firm news

Russell May
Russell May,
Does it take two to surrender or can a tenant surrender a lease by simply handing the keys back to the landlord?
26 August 2016

It has been suggested that the number of store closures and empty units is at a low, however, high profile administration announcements show that they are still a reality and landlords, tenants and guarantors should all be mindful of common law surrender principles as there are risks for each of them.

A landlord should be concerned with an inadvertent surrender whereas tenants and guarantors should be wary of long term liabilities accruing if they do not establish a successful surrender.

Surrender By Operation of Law

It is well established in common law that a surrender by operation of law occurs when the unequivocal conduct of parties to a Lease is inconsistent with its continuation, however, earlier this year the High Court considered whether one party unilaterally divesting itself of its obligations under a lease amounted to a surrender by operation of law.


  • Padwick Properties Limited v Punj Lloyd Limited [2016] EWHC 502 (Ch) concerned a property in Stockport let at an annual rent of £784,268.
  • Padwick Properties Limited (“Padwick”) were the intermediate Landlord of the property which was underlet to Simon Carves Limited (“SCL”) whose ultimate parent company was Punj Lloyd Limited (“Punj”).
  • When SCL took an assignment of the underlease, Punj entered in a Deed of Guarantee with Padwick guaranteeing SCL’s performance of their Lease obligations.
  • SCL was placed into administration in July 2011. They stopped trading and the majority of their assets were sold to a group company at which point the group company was granted a Licence to Occupy the property and remained in occupation until 28 September 2011.
  • On 30 September 2011 SCL’s administrators informed Padwick’s Solicitors that SCL had vacated the property and that the “security and safety” of the property would revert to Padwick. They keys were returned to Padwick some weeks later and accepted on the basis that they had been informed that they would otherwise be thrown away.
  • Padwick made arrangements for the property to be secured soon after it had been vacated and, at the insistence of their insurers, security arrangements were put in place. The property was also briefly put on the market in 2012 but remained vacant.
  • On 19 December 2013, Padwick gave notice to Punj pursuant to the Deed of Guarantee requiring them to enter into a new underlease and demanding payments of the monies due. Punj challenged this on the basis that the lease had been surrendered by operation of law and they therefore had no continuing liability under the guarantee.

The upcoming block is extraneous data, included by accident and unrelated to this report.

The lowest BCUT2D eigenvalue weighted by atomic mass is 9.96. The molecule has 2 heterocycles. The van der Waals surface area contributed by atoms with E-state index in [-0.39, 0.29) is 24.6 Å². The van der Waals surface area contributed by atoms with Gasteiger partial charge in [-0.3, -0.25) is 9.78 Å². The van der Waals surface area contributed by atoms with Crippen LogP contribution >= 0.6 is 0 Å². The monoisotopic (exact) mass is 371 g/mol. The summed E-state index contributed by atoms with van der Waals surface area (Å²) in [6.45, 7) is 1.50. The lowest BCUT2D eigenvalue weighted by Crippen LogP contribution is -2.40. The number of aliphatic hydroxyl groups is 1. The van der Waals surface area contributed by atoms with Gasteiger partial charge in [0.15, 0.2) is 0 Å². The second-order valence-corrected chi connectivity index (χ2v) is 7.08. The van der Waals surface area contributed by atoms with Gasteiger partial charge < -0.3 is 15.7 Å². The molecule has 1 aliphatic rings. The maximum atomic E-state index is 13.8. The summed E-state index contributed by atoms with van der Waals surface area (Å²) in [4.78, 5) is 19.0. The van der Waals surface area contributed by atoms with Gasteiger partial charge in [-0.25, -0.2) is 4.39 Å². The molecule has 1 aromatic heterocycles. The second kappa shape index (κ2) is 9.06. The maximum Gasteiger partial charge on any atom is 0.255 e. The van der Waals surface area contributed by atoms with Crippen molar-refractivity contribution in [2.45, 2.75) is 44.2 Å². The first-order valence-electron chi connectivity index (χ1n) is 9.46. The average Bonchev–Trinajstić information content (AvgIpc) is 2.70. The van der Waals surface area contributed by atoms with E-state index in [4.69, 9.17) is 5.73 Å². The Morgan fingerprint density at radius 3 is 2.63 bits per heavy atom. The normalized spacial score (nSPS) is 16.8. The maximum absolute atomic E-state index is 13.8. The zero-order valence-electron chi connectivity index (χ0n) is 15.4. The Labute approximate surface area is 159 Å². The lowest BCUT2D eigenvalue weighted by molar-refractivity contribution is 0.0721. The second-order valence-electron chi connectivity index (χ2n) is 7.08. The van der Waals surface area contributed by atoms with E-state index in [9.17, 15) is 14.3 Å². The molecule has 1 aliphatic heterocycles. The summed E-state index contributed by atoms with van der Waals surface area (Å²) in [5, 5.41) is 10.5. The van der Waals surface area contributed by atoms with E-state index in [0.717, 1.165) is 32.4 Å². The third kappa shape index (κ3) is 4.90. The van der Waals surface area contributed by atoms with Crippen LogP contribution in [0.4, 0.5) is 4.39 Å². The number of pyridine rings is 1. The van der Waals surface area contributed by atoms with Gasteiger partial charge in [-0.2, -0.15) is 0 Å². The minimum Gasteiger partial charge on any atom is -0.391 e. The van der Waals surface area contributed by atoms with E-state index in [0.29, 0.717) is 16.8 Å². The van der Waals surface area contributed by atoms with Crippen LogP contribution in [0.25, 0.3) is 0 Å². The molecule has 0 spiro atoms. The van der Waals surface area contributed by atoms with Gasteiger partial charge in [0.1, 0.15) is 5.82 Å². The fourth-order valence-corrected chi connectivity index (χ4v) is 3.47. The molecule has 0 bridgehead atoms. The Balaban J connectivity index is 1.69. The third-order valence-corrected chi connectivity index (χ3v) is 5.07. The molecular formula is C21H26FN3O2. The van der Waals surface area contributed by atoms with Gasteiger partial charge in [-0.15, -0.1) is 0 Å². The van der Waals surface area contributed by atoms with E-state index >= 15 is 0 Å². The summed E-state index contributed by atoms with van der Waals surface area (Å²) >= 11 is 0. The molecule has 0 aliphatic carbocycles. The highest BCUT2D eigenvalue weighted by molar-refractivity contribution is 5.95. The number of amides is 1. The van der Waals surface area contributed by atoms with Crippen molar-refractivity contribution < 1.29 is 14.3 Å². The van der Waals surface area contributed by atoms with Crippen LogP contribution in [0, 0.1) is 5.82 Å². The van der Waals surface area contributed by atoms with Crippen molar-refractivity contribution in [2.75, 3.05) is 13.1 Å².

The High Court reminded the parties that surrender by operation of law is “a consensual transaction, constituted by conduct that is unequivocal on both sides and that renders it inequitable thereafter for either party to dispute that the tenancy has ended” and, by taking a realistic view of the situation, decided that Padwick’s actions did not amount to unequivocal acceptance that the lease was at an end.

As a result, Pubj were ordered to pay over £4,000,000

The High Court’s views of the various actions taken by the landlord were as follows:

  • The interim occupation of the group company reflected the continuation of SCL’s interest in the Lease. Particular attention was drawn to the Licence fee which was properly received by Padwick from SCL’s administrators.
  • The receipt and acceptance of the keys did not in itself amount to inconsistency with continuation of the Lease as Padwick had informed SCL’s administrators that acceptance was for security and not surrender. The reality is that one party has to hold the keys to prevent them passing back and forth.
  • The additional security arrangements were considered nothing more than Padwick simply protecting their interests.
  • Marketing the property was deemed to be a reasonable course of action in the circumstances as it would have been for the benefit of everybody if Padwick had been able to find a new tenant.

If you require further information, please contact Russell May at [email protected] or on 0118 952 7206.

Consistent with our policy when giving comment and advice on a non-specific basis, we cannot assume legal responsibility for the accuracy of any particular statement. In the case of specific problems we recommend that professional advice be sought.

award winning law firm

Boyes Turner are proud to have received the following awards and recognition.